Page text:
New research published in the journal Nature Communications aims to explain how volcanic eruptions triggered the end-Permian mass extinction. Previous works have not been able to justify how huge volcanic eruptions killed off 75% of all land species and 90% of marine species 251 million years ago. The study suggests that nickel from the eruptions was transported as aerosol particles into the ocean, disrupting entire ecosystems.
The study, "Nickel isotopes link Siberian Traps aerosol particles to the end-Permian mass extinction," was carried out by associate professor Laura Wasylenki of Northern Arizona University's School of Earth and Sustainability and Department of Chemistry and Biochemistry. Wasylenki collaborated with Chinese, Canadian and Swiss scientists to perform nickel isotope analyses on sedimentary rocks from the Late Permian collected in Arctic Canada.
"The study results provide strong evidence that nickel-rich particles were aerosolized and dispersed widely, both through the atmosphere and into the ocean," Wasylenki said. "Nickel is an essential trace metal for many organisms, but an increase in nickel abundance would have driven an unusual surge in productivity of methanogens, microorganisms that produce methane gas. Increased methane would have been tremendously harmful to all oxygen-dependent life."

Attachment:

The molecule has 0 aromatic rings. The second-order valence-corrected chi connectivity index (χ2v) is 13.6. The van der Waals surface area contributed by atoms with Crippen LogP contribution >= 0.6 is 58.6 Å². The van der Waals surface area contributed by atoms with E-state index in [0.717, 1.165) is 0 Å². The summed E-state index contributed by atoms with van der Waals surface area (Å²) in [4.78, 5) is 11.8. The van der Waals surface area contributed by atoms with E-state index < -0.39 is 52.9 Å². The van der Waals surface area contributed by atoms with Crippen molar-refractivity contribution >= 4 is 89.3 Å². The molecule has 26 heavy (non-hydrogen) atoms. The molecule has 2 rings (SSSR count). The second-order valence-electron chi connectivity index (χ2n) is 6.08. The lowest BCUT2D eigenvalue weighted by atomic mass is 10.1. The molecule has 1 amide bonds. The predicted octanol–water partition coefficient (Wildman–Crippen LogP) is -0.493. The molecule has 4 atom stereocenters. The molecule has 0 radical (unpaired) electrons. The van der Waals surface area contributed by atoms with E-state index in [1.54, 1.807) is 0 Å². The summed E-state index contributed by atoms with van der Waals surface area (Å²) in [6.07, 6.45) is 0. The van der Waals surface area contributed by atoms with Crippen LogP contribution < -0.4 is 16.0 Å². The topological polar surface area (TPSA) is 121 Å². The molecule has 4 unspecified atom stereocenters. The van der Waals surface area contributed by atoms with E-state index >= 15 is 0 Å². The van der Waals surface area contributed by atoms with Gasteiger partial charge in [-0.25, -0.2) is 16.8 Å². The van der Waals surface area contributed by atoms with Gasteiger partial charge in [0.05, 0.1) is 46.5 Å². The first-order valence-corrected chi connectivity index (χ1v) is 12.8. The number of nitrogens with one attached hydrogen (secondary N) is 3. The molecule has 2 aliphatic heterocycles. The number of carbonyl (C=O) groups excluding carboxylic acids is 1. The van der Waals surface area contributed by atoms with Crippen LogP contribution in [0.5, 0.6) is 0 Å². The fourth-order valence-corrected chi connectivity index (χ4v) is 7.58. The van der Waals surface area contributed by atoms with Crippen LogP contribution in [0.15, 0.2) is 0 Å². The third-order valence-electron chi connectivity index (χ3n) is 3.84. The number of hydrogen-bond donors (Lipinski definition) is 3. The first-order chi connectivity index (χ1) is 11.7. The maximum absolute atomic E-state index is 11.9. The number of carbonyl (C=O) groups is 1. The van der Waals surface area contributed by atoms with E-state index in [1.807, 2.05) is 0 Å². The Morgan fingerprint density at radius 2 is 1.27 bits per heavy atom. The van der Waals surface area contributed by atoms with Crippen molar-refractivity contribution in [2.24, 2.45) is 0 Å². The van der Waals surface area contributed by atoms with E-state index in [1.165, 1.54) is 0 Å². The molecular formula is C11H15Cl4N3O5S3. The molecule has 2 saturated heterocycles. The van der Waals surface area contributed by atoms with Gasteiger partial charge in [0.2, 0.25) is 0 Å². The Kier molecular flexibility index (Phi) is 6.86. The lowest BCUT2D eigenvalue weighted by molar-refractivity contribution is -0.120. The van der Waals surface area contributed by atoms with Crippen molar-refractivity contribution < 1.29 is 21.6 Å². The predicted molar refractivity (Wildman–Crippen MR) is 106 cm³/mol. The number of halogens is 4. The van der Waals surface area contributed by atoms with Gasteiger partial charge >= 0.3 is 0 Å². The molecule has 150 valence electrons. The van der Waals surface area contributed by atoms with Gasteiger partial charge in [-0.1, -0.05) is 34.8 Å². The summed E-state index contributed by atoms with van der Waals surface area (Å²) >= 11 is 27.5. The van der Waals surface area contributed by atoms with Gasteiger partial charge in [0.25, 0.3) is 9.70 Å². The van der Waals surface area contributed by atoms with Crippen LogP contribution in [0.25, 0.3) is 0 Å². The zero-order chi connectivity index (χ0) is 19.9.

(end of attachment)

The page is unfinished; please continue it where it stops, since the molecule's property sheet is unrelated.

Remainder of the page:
"Our data provide a direct link between global dispersion of Ni-rich aerosols, ocean chemistry changes and the mass extinction event," Wasylenki adds. "The data also demonstrate that environmental degradation likely began well before the extinction event -- perhaps starting as early as 300,000 years before then. Prior to this study, the connection between Siberian Traps flood basalt volcanism, marine anoxia and mass extinction was rather vague, but now we have evidence of a specific kill mechanism. This finding demonstrates the power of nickel isotope analyses, which are relatively new, to solve long-standing problems in the geosciences."
Wasylenki’s lab, Systematic Experimental Study and Analysis of Metals in the Environment (SESAME Lab), investigates the cycling of transition metals in modern and ancient oceans and the environmental transport of toxic heavy metals. She says these findings help create a more clear picture of ancient and modern geochemical cycles and environmental metal transport.